The Covid-19 pandemic is a growing challenge to the economies out of the Association of Southeast Asian Nations (ASEAN) – a region which has shown steady growth in the past decade, beside 2020. We talked to Han Teng Chua, Economist and Radhika Rao, Senior Economist at DBS Group Research about the region’s economic performance and its outlook.
AsiaFundManagers.com: How have ASEAN economies fared in the Covid-19 pandemic so far?
ASEAN suffered its worst recession in 2020 since the Asian Financial Crisis amid the Covid-19 crisis but is starting to normalise gradually. The divergence in the region’s economic performance is largely driven by differences in the approach to health management and inherent economic structures. Vietnam outperformed during the early part of the crisis, with its real GDP levels already above pre-pandemic levels. This has been thanks to its success in pandemic management in 2020, while its highly open economy has enabled it to benefit from the incipient global external demand upswing. Amongst the underperformers, tourism reliant Thailand bore the brunt of ongoing international travel border restrictions. Domestically driven Philippines also lagged due to the huge economic cost arising from stringent economic lockdowns and high informality.
Most ASEAN countries endured a tough first half of 2021 as cases increased sharply, spurred by the highly transmissible Delta variant, necessitating most countries to reimpose strict lockdowns, impacting mobility, consumption, and industrial activity, but hurting contact intensive services most severely. Ebbing case count has since allowed for part of the curbs to be lifted as most countries shift focus to achieving vaccination of scale. Vaccination rates are the highest in Singapore and Malaysia and their approach to treating the virus as ‘endemic’ in 2H21 would allow for economic activities to gradually return to normalcy in 2022.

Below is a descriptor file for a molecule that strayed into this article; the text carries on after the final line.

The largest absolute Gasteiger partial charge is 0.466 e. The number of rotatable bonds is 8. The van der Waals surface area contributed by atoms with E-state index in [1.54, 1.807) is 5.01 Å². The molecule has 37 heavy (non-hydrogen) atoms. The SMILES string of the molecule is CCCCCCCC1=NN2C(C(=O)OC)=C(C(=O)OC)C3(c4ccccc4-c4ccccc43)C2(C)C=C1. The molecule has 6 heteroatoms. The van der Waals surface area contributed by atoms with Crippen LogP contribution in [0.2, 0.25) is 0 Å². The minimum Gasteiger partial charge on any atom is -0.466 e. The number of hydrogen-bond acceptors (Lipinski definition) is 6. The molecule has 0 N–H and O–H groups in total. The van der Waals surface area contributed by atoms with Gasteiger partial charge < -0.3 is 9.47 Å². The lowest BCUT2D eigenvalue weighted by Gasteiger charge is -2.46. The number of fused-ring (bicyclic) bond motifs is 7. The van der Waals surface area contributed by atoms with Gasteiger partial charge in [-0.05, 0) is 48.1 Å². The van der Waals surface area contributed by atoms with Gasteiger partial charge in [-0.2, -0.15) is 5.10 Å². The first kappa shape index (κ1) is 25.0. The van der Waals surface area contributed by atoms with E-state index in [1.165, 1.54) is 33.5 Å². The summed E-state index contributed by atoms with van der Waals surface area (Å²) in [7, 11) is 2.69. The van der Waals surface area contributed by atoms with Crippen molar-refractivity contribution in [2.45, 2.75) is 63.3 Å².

In other ASEAN economies, the inoculation pace is below desired rates but expected to play catch-up in 4Q21, and this should achieve some form of ‘herd immunity’ by next year, enabling a gradual domestic reopening. Into 2022, we expect ASEAN economies to gain further ground in economic normalisation. Key factors driving the pace of recovery include vaccination progress and plans towards economic reopening and ‘living with the virus’.
AsiaFundManagers.com: Which economies are the most likely to improve their economic outlook in 2021/22?
ASEAN’s externally driven economies such as Malaysia and Vietnam meanwhile are in a strong position to benefit from the rising global demand for electronics as Covid-driven factory disruptions ease amid an improving virus situation. In this regard, policymakers have initiated plans to restart manufacturing production and ensure safe factory operations, mainly focusing on vaccinating workers.
ASEAN’s tourism hotspots are also set for a modest comeback in 2022. Tourism dependent Thailand has led the way by reopening Phuket to international tourists without quarantine based on fully vaccination status or negative test results. This would serve as a potential template for other countries to welcome back tourists.